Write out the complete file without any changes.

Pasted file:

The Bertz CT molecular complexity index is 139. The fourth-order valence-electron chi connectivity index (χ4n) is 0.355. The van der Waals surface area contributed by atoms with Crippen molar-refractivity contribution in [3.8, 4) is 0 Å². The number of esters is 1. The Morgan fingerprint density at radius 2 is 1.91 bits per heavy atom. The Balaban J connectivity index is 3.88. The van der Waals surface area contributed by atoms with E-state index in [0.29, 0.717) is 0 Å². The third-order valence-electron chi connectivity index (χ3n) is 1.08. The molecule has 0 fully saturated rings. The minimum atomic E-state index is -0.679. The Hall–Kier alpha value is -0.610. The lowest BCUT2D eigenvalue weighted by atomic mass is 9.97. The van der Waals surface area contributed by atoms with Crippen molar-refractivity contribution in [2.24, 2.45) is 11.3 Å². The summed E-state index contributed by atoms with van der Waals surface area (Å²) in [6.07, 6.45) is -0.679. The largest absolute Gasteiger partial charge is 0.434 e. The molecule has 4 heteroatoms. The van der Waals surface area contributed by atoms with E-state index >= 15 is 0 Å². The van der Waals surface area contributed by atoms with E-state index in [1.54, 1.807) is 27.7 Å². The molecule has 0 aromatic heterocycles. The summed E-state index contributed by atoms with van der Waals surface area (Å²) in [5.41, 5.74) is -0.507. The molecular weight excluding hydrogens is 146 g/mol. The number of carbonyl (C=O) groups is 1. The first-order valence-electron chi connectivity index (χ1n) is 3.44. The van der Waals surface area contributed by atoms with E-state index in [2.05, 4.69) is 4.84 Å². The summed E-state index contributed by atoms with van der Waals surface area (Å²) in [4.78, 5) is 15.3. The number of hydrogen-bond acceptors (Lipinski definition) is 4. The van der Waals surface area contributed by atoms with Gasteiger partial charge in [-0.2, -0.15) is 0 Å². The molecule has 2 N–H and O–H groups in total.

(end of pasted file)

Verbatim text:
The Bertz CT molecular complexity index is 139. The fourth-order valence-electron chi connectivity index (χ4n) is 0.355. The van der Waals surface area contributed by atoms with Crippen molar-refractivity contribution in [3.8, 4) is 0 Å². The number of esters is 1. The Morgan fingerprint density at radius 2 is 1.91 bits per heavy atom. The Balaban J connectivity index is 3.88. The van der Waals surface area contributed by atoms with E-state index in [0.29, 0.717) is 0 Å². The third-order valence-electron chi connectivity index (χ3n) is 1.08. The molecule has 0 fully saturated rings. The minimum atomic E-state index is -0.679. The Hall–Kier alpha value is -0.610. The lowest BCUT2D eigenvalue weighted by atomic mass is 9.97. The van der Waals surface area contributed by atoms with Crippen molar-refractivity contribution in [2.24, 2.45) is 11.3 Å². The summed E-state index contributed by atoms with van der Waals surface area (Å²) in [6.07, 6.45) is -0.679. The largest absolute Gasteiger partial charge is 0.434 e. The molecule has 4 heteroatoms. The van der Waals surface area contributed by atoms with E-state index >= 15 is 0 Å². The van der Waals surface area contributed by atoms with E-state index in [1.54, 1.807) is 27.7 Å². The molecule has 0 aromatic heterocycles. The summed E-state index contributed by atoms with van der Waals surface area (Å²) in [5.41, 5.74) is -0.507. The molecular weight excluding hydrogens is 146 g/mol. The number of carbonyl (C=O) groups is 1. The first-order valence-electron chi connectivity index (χ1n) is 3.44. The van der Waals surface area contributed by atoms with E-state index in [2.05, 4.69) is 4.84 Å². The summed E-state index contributed by atoms with van der Waals surface area (Å²) in [4.78, 5) is 15.3. The number of hydrogen-bond acceptors (Lipinski definition) is 4. The van der Waals surface area contributed by atoms with Gasteiger partial charge in [-0.2, -0.15) is 0 Å². The molecule has 2 N–H and O–H groups in total.